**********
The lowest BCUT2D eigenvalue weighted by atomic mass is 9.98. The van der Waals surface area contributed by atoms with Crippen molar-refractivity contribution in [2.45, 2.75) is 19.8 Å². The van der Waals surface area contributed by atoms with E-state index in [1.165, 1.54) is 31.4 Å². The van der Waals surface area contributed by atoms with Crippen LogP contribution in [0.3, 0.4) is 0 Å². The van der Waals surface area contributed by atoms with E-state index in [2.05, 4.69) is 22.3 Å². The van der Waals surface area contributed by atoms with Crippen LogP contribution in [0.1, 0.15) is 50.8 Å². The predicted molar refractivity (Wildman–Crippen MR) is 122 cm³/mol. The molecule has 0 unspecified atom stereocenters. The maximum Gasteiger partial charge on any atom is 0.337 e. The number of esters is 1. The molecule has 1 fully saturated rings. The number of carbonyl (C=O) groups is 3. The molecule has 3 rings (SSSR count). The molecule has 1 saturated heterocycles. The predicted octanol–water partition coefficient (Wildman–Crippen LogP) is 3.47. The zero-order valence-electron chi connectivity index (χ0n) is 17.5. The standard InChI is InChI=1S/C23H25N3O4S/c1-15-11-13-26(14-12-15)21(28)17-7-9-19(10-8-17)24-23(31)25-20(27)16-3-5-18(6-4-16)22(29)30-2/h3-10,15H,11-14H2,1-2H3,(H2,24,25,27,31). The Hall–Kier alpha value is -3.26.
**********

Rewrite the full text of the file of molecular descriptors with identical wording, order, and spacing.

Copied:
The lowest BCUT2D eigenvalue weighted by atomic mass is 9.98. The van der Waals surface area contributed by atoms with Crippen molar-refractivity contribution in [2.45, 2.75) is 19.8 Å². The van der Waals surface area contributed by atoms with E-state index in [1.165, 1.54) is 31.4 Å². The van der Waals surface area contributed by atoms with Crippen LogP contribution in [0.3, 0.4) is 0 Å². The van der Waals surface area contributed by atoms with E-state index in [2.05, 4.69) is 22.3 Å². The van der Waals surface area contributed by atoms with Crippen LogP contribution in [0.1, 0.15) is 50.8 Å². The predicted molar refractivity (Wildman–Crippen MR) is 122 cm³/mol. The molecule has 0 unspecified atom stereocenters. The maximum Gasteiger partial charge on any atom is 0.337 e. The number of esters is 1. The molecule has 1 fully saturated rings. The number of carbonyl (C=O) groups is 3. The molecule has 3 rings (SSSR count). The molecule has 1 saturated heterocycles. The predicted octanol–water partition coefficient (Wildman–Crippen LogP) is 3.47. The zero-order valence-electron chi connectivity index (χ0n) is 17.5. The standard InChI is InChI=1S/C23H25N3O4S/c1-15-11-13-26(14-12-15)21(28)17-7-9-19(10-8-17)24-23(31)25-20(27)16-3-5-18(6-4-16)22(29)30-2/h3-10,15H,11-14H2,1-2H3,(H2,24,25,27,31). The Hall–Kier alpha value is -3.26.